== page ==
This isn’t a corporate giant picking on the little guy – right now, Oracle is  worth around $115bn, and Google weighs in at around $158bn. Why shouldn’t Oracle use the intellectual property assets it acquired when it bought Sun?

Will this lawsuit damage Google or kill Android? I don’t think so – besides the size and diversity of Google, Oracle and Google don’t seem to be directly competing in related domains, so it wouldn’t make much sense for Oracle to actually want to damage Google. I expect that this action is a move to get Oracle a slice of the Android pie and I think it might succeed.

Will Oracle’s customers turn away because of this action? Oracle’s big in the corporate world, and big companies aren’t very likely to take issue with business machinations such as these.

It could turn evil from there. If legal action against Google sticks, is it possible for action to be taken against everyone downstream of Google from the phone companies to we the users? It’s more difficult to imagine those kinds of moves being played by Oracle – there would surely then be reputational damage.

Another question I’m not sure of the answer to – where is OpenJDK in all this? Does this action present a future risk to these open source efforts or are there differences in licensing between Android and other open source initiatives?

At this stage at least, it seems to me that Oracle is playing the patent game by the rules. If there’s something wrong, it’s with the game, not the players.

Hibernate 3 Tip – Log PreparedStatement bindings

I was trying to see what values were being bound to placeholders in the JDBC PreparedStatements generated by Hibernate DAO test classes I’ve created as they go about their persistent business.

Dead easy, right? Hibernate supports a configuration parameter ‘show_sql’. Set that to true and see what’s going on under the covers. Well… not so much. For a simple save operation, setting that results in the following logged output:

Hibernate: insert into ComponentGroup (name, id) values (?, ?)

Not exactly what I was hoping for. I don’t know what values have been bound to those two question-marks. After a bit of faffing and google-fu, I found this short-but-sweet post which showed a number of additional logging options to enable (assuming use of log4j). As it turns out, the important one in this case is:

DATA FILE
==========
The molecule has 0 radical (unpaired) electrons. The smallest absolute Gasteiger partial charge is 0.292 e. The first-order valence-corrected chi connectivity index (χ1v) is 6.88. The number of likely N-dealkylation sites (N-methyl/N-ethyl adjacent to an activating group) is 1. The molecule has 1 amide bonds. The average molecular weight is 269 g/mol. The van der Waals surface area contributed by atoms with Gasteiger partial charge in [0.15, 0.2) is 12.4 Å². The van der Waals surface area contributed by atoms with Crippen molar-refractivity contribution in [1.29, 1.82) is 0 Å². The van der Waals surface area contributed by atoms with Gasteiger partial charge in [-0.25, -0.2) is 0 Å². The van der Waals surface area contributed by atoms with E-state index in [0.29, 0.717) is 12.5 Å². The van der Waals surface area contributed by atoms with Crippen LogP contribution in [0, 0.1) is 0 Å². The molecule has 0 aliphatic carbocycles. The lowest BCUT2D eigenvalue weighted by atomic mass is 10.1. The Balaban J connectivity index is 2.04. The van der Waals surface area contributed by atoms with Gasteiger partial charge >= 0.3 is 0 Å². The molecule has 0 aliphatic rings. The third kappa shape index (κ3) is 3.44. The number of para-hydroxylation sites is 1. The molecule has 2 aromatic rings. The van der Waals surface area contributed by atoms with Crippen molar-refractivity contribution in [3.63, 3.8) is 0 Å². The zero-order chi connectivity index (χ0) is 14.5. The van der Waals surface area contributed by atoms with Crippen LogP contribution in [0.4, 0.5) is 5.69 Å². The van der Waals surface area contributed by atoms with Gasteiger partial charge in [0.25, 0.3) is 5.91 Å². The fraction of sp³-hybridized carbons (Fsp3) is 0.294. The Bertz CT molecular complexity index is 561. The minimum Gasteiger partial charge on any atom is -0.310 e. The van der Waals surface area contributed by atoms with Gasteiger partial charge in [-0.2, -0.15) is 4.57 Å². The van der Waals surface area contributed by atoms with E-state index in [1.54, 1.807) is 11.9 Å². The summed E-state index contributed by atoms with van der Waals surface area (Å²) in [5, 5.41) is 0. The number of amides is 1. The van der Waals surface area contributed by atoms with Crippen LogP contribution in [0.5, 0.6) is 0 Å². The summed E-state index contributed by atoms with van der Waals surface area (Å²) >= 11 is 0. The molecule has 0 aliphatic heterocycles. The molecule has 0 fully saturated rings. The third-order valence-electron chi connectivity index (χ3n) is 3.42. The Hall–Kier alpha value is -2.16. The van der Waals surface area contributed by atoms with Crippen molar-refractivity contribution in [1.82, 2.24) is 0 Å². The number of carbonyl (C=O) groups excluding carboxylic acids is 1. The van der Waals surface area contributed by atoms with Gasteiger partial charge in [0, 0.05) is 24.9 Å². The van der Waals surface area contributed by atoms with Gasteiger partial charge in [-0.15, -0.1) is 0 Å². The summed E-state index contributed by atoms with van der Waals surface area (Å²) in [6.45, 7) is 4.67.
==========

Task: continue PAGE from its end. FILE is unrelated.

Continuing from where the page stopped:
log4j.logger.org.hibernate.type=TRACE

Which add a little more detail to the output:

Hibernate: insert into ComponentGroup (name, id) values (?, ?)
19:23:40,753 TRACE StringType:151 – binding ‘group1’ to parameter: 1
19:23:40,754 TRACE LongType:151 – binding ‘1’ to parameter: 2

It has to be the TRACE level, not DEBUG, and I can now see that the effective SQL, substituting for the placeholders is

insert into ComponentGroup(name, id) values (‘group1’, 1)

which helps me work out the detail of what’s going on.

Quick Review of ‘Spring in Action’

My better half bought me a copy of Spring in Action (2nd Edition) by Craig Walls last year. I think it’s been a great help for me as I’ve been getting started with Spring.

I’d say the first four chapters are worth reading in sequence to get a feel for what Spring does and how it does it.

Chapter 1 introduces what Spring does, with some really nice examples of how using the dependency injection capabilities allows components to be mocked up and unit tested much more easily. I think writing good unit tests can be challenging (well, it is for me anyway) so it’s nice to see this theme taking a prominent role.

Chapters 2 and 3 start onto a description of Spring’s dependency injection capabilities, from declaring beans and references to craziness like declaratively substituting method implementations in a class.

Chapter 4 moves on to Spring support for aspect-oriented programming, a technique with which behaviours of an application that really don’t belong in an object’s code (think security, auditing, etc.) can be defined outside of your business logic. There’s a nice theme of examples running through these chapters that somehow does make this stuff make intuitive sense.